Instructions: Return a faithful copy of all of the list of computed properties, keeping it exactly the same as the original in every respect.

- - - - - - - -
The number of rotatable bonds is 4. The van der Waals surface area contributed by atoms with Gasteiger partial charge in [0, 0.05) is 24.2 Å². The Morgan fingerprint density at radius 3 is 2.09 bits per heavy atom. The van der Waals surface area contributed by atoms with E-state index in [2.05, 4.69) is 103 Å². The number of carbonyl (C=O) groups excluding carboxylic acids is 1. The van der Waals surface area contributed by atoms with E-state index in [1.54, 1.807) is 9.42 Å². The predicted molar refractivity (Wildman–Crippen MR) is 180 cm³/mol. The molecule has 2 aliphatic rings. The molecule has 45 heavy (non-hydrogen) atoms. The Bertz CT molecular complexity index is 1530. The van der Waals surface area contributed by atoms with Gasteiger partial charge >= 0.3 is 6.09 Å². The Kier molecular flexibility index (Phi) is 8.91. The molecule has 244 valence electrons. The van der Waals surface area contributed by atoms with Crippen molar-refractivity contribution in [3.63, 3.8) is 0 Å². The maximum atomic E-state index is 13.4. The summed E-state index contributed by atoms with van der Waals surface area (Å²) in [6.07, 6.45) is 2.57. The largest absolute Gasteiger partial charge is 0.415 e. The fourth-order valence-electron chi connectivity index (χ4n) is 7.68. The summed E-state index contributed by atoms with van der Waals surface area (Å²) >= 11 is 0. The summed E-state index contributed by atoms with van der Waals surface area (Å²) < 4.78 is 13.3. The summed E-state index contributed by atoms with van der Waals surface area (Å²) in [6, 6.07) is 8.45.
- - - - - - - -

The number of rotatable bonds is 4. The van der Waals surface area contributed by atoms with Gasteiger partial charge in [0, 0.05) is 24.2 Å². The Morgan fingerprint density at radius 3 is 2.09 bits per heavy atom. The van der Waals surface area contributed by atoms with E-state index in [2.05, 4.69) is 103 Å². The number of carbonyl (C=O) groups excluding carboxylic acids is 1. The van der Waals surface area contributed by atoms with E-state index in [1.54, 1.807) is 9.42 Å². The predicted molar refractivity (Wildman–Crippen MR) is 180 cm³/mol. The molecule has 2 aliphatic rings. The molecule has 45 heavy (non-hydrogen) atoms. The Bertz CT molecular complexity index is 1530. The van der Waals surface area contributed by atoms with Gasteiger partial charge >= 0.3 is 6.09 Å². The Kier molecular flexibility index (Phi) is 8.91. The molecule has 244 valence electrons. The van der Waals surface area contributed by atoms with Crippen molar-refractivity contribution in [3.63, 3.8) is 0 Å². The maximum atomic E-state index is 13.4. The summed E-state index contributed by atoms with van der Waals surface area (Å²) in [6.07, 6.45) is 2.57. The largest absolute Gasteiger partial charge is 0.415 e. The fourth-order valence-electron chi connectivity index (χ4n) is 7.68. The summed E-state index contributed by atoms with van der Waals surface area (Å²) >= 11 is 0. The summed E-state index contributed by atoms with van der Waals surface area (Å²) < 4.78 is 13.3. The summed E-state index contributed by atoms with van der Waals surface area (Å²) in [6, 6.07) is 8.45.